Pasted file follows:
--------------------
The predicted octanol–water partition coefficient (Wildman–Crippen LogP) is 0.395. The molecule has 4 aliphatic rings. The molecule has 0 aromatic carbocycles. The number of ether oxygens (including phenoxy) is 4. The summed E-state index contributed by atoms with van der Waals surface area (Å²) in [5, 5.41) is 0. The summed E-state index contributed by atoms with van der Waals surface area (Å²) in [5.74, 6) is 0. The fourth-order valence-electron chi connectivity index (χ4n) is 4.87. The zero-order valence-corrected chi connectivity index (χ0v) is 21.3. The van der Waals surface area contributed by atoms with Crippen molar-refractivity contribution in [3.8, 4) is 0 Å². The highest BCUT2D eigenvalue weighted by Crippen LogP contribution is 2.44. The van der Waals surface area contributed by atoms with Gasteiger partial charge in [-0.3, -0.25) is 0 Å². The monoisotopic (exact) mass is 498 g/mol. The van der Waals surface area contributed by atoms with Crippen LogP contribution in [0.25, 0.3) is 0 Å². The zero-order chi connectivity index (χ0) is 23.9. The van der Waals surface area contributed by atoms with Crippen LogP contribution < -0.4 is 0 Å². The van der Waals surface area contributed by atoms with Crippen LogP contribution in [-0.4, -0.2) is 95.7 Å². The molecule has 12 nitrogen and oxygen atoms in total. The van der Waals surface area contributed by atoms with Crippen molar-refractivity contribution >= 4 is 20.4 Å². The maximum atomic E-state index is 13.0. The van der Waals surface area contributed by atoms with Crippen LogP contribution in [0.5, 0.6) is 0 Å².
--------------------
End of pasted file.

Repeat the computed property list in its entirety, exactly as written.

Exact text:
The predicted octanol–water partition coefficient (Wildman–Crippen LogP) is 0.395. The molecule has 4 aliphatic rings. The molecule has 0 aromatic carbocycles. The number of ether oxygens (including phenoxy) is 4. The summed E-state index contributed by atoms with van der Waals surface area (Å²) in [5, 5.41) is 0. The summed E-state index contributed by atoms with van der Waals surface area (Å²) in [5.74, 6) is 0. The fourth-order valence-electron chi connectivity index (χ4n) is 4.87. The zero-order valence-corrected chi connectivity index (χ0v) is 21.3. The van der Waals surface area contributed by atoms with Crippen molar-refractivity contribution in [3.8, 4) is 0 Å². The highest BCUT2D eigenvalue weighted by Crippen LogP contribution is 2.44. The van der Waals surface area contributed by atoms with Gasteiger partial charge in [-0.3, -0.25) is 0 Å². The monoisotopic (exact) mass is 498 g/mol. The van der Waals surface area contributed by atoms with Crippen LogP contribution in [0.25, 0.3) is 0 Å². The zero-order chi connectivity index (χ0) is 23.9. The van der Waals surface area contributed by atoms with Crippen LogP contribution < -0.4 is 0 Å². The van der Waals surface area contributed by atoms with Crippen LogP contribution in [-0.4, -0.2) is 95.7 Å². The molecule has 12 nitrogen and oxygen atoms in total. The van der Waals surface area contributed by atoms with Crippen molar-refractivity contribution >= 4 is 20.4 Å². The maximum atomic E-state index is 13.0. The van der Waals surface area contributed by atoms with Crippen LogP contribution in [0.5, 0.6) is 0 Å².